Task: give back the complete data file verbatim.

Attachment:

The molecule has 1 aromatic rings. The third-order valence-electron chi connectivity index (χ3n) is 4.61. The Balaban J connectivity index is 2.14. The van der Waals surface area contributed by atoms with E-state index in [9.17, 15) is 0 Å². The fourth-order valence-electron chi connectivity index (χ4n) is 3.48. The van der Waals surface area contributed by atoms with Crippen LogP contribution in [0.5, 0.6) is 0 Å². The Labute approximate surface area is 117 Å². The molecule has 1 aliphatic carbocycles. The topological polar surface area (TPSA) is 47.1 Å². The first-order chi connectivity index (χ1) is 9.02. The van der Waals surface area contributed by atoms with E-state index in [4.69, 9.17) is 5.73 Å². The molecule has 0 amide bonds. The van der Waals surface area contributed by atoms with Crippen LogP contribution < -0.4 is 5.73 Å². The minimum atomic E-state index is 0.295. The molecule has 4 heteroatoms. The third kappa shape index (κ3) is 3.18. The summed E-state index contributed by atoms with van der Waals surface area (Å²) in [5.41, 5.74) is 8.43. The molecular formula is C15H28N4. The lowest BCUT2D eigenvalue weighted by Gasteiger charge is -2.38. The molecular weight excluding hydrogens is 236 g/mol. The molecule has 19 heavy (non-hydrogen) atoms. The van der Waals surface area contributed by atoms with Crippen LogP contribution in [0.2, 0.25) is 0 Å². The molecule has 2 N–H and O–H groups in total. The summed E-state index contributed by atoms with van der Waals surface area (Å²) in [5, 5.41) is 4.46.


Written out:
The molecule has 1 aromatic rings. The third-order valence-electron chi connectivity index (χ3n) is 4.61. The Balaban J connectivity index is 2.14. The van der Waals surface area contributed by atoms with E-state index in [9.17, 15) is 0 Å². The fourth-order valence-electron chi connectivity index (χ4n) is 3.48. The van der Waals surface area contributed by atoms with Crippen LogP contribution in [0.5, 0.6) is 0 Å². The Labute approximate surface area is 117 Å². The molecule has 1 aliphatic carbocycles. The topological polar surface area (TPSA) is 47.1 Å². The first-order chi connectivity index (χ1) is 9.02. The van der Waals surface area contributed by atoms with E-state index in [4.69, 9.17) is 5.73 Å². The molecule has 0 amide bonds. The van der Waals surface area contributed by atoms with Crippen LogP contribution < -0.4 is 5.73 Å². The minimum atomic E-state index is 0.295. The molecule has 4 heteroatoms. The third kappa shape index (κ3) is 3.18. The summed E-state index contributed by atoms with van der Waals surface area (Å²) in [5.41, 5.74) is 8.43. The molecular formula is C15H28N4. The lowest BCUT2D eigenvalue weighted by Gasteiger charge is -2.38. The molecular weight excluding hydrogens is 236 g/mol. The molecule has 19 heavy (non-hydrogen) atoms. The van der Waals surface area contributed by atoms with Crippen LogP contribution in [0.2, 0.25) is 0 Å². The molecule has 2 N–H and O–H groups in total. The summed E-state index contributed by atoms with van der Waals surface area (Å²) in [5, 5.41) is 4.46.